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Nevada Drinking and Driving Law

In Nevada, the penalty for Driving Under the Influence (DUI) is severe, more severe than most people realize. Most drivers believe that in order to be convicted of the offense of DUI (some states refer to the offense as DWI, or Driving While Impaired) it is necessary to actually be impaired, or intoxicated.

Nothing could be further from the truth.

While a conviction for DUI could arise out of bad driving, which most people would interpret as “drunk driving,” the more common way of being convicted to have either your breath or your blood test above the illegal “per se” concentration of 0.08 BAC, or Blood Alcohol Concentration. Further, it is not necessary for the prosecutor to show that your blood contained that level of alcohol when you were actually driving or operating a motor vehicle, but only that you tested above the limit within 2 hours after you drove a vehicle.

In fact, you can be convicted of a DUI even if you were not driving or preparing to drive a vehicle, so long as you are in “actual physical control” of a vehicle. Picture this: It is a cold night, and you have had more to drink than you intended. As you sit behind the steering wheel, you realize that you shouldn’t be driving. So, being the responsible person you are, you use your cellular phone and call for a friend or relative to come to pick you up in the bar parking lot, where you will be waiting for them in your car. As you shiver in the cold, you decide to turn on the ignition and the heater while you wait. Even though you have no intention of driving at all, you may still be convicted of the offense, and will have to pay all the penalties, including jail time or community service, that you would if you tried to drive home.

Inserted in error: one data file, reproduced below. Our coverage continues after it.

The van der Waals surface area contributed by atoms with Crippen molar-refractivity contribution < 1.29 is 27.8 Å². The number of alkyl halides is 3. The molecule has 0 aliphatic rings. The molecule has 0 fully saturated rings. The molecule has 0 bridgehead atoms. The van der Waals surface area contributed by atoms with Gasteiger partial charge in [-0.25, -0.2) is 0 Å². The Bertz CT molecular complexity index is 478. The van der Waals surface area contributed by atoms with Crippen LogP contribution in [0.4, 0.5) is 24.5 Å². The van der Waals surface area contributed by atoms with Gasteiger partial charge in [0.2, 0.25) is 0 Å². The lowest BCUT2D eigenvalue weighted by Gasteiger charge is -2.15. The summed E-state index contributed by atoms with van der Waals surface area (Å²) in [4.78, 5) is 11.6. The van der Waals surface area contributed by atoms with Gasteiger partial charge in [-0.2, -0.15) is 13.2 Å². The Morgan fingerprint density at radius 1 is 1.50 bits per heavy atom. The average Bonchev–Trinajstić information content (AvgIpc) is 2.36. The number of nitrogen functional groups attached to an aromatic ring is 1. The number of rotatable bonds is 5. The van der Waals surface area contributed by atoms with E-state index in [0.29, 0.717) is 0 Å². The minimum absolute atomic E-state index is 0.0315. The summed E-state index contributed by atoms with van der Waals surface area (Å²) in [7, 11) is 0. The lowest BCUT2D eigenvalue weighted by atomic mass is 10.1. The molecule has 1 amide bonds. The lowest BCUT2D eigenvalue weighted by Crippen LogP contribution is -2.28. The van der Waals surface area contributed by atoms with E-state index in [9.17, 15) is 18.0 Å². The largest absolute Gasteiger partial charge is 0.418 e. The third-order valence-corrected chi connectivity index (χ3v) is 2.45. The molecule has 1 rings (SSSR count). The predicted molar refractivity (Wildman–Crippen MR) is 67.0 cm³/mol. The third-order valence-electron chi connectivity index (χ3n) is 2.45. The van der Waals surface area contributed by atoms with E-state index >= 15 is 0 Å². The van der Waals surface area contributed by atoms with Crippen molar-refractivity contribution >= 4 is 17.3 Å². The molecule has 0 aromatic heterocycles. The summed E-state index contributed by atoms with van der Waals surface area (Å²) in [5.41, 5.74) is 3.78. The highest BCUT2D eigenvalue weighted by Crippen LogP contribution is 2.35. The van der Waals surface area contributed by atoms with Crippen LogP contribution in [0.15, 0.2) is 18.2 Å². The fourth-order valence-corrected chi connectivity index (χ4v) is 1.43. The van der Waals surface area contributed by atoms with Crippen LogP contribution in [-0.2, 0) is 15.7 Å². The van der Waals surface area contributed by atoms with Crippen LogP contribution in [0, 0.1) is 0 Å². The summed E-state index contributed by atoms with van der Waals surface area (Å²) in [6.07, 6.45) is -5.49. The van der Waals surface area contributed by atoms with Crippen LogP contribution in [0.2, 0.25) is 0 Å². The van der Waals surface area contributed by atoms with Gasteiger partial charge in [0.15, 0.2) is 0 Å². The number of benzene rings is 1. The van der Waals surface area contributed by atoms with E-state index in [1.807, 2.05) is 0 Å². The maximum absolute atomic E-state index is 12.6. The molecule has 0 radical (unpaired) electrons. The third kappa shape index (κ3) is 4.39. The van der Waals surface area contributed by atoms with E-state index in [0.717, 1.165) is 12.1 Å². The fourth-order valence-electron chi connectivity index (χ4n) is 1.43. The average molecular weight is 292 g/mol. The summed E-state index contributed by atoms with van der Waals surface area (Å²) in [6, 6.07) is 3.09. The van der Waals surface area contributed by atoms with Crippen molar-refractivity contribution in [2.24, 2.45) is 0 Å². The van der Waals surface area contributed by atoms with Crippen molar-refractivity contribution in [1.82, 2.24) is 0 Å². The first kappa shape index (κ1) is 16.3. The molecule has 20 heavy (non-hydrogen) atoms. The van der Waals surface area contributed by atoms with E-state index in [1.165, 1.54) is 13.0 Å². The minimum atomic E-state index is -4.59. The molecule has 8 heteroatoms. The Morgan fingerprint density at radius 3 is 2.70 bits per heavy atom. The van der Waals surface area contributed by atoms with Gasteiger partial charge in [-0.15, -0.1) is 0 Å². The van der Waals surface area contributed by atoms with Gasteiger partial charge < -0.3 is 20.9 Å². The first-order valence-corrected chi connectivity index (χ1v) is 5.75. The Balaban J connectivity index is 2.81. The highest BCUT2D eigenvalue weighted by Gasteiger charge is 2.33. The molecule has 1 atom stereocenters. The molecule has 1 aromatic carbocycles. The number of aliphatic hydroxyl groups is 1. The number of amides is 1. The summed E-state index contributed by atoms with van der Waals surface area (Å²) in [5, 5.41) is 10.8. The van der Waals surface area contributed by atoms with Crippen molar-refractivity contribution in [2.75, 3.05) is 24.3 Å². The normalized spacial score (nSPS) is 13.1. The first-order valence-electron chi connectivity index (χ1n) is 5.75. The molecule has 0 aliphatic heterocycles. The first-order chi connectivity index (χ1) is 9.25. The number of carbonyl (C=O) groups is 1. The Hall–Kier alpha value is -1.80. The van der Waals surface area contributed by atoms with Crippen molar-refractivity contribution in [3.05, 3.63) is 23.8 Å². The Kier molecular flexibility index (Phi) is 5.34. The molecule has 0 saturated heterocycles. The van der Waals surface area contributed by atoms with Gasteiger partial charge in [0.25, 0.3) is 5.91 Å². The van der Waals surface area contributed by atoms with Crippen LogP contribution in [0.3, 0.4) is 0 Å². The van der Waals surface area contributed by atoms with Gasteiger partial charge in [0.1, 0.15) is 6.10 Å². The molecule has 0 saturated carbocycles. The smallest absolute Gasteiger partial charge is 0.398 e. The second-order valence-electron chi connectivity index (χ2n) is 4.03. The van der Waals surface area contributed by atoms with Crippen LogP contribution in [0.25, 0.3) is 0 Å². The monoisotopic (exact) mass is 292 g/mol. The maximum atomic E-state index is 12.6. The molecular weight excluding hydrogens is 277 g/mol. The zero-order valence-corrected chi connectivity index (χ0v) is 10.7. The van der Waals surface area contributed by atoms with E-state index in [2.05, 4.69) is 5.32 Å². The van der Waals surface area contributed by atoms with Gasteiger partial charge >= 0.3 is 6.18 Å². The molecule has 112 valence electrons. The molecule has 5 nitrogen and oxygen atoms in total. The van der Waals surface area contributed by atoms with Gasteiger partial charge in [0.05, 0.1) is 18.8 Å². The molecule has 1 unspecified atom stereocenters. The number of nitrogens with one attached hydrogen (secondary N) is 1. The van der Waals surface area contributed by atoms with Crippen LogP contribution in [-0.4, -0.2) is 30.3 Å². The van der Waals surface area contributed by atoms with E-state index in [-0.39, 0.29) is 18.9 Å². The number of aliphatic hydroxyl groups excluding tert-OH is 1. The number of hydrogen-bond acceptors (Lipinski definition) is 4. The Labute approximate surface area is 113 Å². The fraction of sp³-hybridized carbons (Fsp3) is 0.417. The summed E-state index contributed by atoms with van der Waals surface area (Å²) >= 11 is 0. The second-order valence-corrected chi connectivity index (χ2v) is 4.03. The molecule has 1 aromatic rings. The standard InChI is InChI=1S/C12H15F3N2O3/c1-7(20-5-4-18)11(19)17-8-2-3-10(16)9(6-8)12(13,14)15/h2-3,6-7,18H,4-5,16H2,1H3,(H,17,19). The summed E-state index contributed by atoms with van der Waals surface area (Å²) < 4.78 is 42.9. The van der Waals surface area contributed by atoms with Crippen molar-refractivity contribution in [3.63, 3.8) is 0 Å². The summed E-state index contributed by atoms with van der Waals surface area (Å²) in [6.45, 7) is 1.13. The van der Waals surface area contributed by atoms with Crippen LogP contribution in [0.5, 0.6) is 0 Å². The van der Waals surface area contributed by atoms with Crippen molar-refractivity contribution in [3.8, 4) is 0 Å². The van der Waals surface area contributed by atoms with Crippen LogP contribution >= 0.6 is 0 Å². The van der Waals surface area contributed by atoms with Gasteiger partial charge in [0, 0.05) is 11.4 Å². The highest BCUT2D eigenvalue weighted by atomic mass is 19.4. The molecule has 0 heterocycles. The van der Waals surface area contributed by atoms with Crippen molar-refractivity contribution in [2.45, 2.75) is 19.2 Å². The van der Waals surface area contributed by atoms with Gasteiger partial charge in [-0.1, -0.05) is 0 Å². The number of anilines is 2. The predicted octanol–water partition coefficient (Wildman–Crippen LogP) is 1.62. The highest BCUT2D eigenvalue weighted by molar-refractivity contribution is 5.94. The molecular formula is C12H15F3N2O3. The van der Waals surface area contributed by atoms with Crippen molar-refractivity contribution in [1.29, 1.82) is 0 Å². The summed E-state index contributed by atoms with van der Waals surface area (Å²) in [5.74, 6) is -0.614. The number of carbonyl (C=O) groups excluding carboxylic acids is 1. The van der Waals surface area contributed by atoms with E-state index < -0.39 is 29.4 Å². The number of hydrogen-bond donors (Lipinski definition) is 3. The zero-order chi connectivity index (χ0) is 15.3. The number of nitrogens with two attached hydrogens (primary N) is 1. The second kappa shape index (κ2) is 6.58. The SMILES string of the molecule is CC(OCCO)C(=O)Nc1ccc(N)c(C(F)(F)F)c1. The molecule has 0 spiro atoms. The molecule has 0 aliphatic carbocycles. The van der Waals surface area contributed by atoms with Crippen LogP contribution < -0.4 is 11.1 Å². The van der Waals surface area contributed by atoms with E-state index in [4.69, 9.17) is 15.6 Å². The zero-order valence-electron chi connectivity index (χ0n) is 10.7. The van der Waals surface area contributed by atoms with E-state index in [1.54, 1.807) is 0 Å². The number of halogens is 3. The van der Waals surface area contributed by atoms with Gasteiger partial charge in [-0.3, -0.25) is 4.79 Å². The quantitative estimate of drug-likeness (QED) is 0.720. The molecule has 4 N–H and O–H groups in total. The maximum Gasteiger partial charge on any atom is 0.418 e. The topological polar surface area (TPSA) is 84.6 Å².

The first conviction of a Driving Under the Influence Offense results in the imposition of a mandatory jail sentence, or mandatory community service, without the possibility of probation, even if this is the driver’s first offense ever. Further, there are mandatory fines and assessments tacked on,

together with the mandatory drinking and driving educational course, and attendance at a Mothers Against Drunk Driving (MADD) sponsored Victim Impact Panel. Sentencing judges feel constrained to imposed lengthy underlying jail sentences (up to 180 days) which are then suspended, just to enforce any conditions they may wish to impose on the driver. Why? The crime of Driving Under the Influence is something akin to a political prosecution. Since Judges are elected to the bench in Nevada, it is virtually political suicide to be soft on offenders, so judges vie with each other to be stern in their application of DUI penalties.